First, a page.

Former Ellenville student raped by teacher hopes settlement against district brings changes in schools

The now 30-year-old woman was a 17-year-old Ellenville High School senior when her teacher and coach, 39-year-old Tom Nolan, began sexually assaulting her for more than a year while she baby sat his kids.

Blaise Gomez

Jul 21, 2023, 9:24 PM

Updated 364 days ago

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Behind the headlines, mug shots and details of disturbing behavior was a young girl who now has a voice.
“I was abused by a teacher. “He was very good at playing this savior role model that was taking me under his wing," says Amanda DeJesus.
The now 30-year-old woman was a 17-year-old Ellenville High School senior when her teacher and coach, 39-year-old Tom Nolan, began sexually assaulting her for more than a year while she baby sat his kids.
“He would sneak touches here and there in school, keep me in his class every free period I got," says DeJesus.
The Pine Bush woman says Nolan started grooming her at age 14 and that she stayed silent about the abuse until her mom saw their texts and alerted police.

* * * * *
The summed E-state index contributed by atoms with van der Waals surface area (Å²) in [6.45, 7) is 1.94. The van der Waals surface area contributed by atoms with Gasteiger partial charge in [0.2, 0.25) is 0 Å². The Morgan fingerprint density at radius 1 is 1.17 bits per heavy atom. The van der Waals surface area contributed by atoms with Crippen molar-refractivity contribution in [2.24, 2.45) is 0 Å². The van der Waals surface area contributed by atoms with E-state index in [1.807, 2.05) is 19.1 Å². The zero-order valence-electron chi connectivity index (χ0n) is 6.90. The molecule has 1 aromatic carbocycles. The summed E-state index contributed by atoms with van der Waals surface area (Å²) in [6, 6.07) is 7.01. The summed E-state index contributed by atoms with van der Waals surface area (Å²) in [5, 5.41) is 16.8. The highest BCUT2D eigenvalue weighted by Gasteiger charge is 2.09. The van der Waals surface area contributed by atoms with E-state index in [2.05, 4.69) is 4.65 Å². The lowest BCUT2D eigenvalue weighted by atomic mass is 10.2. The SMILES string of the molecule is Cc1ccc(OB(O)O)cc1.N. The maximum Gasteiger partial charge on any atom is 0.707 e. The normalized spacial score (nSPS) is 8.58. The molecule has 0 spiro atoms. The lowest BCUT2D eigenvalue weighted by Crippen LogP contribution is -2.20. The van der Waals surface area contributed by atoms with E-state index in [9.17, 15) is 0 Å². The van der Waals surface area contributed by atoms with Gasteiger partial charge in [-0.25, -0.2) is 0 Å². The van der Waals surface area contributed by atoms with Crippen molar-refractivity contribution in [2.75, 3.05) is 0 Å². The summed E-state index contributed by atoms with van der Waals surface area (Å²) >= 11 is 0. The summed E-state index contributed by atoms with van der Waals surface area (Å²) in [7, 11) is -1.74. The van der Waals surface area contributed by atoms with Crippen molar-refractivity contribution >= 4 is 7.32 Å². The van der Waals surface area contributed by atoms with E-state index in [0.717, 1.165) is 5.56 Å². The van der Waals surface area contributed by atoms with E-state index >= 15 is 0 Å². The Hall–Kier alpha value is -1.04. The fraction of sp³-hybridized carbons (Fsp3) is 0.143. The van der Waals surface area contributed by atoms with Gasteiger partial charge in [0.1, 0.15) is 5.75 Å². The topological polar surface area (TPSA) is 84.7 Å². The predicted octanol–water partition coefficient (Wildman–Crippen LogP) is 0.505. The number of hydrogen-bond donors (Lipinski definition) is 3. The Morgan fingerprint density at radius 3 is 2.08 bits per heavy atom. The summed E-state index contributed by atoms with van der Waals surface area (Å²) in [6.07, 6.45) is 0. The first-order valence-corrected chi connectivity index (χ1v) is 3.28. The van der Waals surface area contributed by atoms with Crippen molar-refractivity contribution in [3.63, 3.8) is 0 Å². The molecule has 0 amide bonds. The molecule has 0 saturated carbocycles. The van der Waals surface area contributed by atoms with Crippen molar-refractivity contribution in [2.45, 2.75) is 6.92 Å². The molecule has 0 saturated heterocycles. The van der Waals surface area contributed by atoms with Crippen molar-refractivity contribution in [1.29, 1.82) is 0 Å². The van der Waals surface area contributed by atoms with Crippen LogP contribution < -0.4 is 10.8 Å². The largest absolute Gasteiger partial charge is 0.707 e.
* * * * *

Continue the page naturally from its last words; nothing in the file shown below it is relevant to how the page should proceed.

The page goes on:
Nolan was sentenced to prison for 2 and ½ years in 2010 for rape.
DeJesus filed a lawsuit against the Ellenville school district for negligence in 2020, claiming administration knew she was being abused but did nothing to stop it.
“They cared more about keeping him as a teacher and keeping their image over protecting me," says DeJesus.
Court documents allege administrators told Nolan to “limit interactions on school grounds” with DeJesus and seek “psychological counseling” when staff raised red flags.
“They were seen leaving the school together all the time, she was seen driving his car," said Martin Rutberg, Dejesus' attorney. “There was a whistleblower who expressly warned school administration about that teacher.”
The district settled the suit for an undisclosed amount in April. Their attorney issued a statement to News 12 saying they hope the resolution brings with it closure.
DeJesus says she hopes Ellenville and other school districts will learn from her painful experience and implement changes to help other students. “I just really want to focus on making sure the school makes the changes they need to make and train the people that they need to train so this doesn’t happen again,” says DeJesus.


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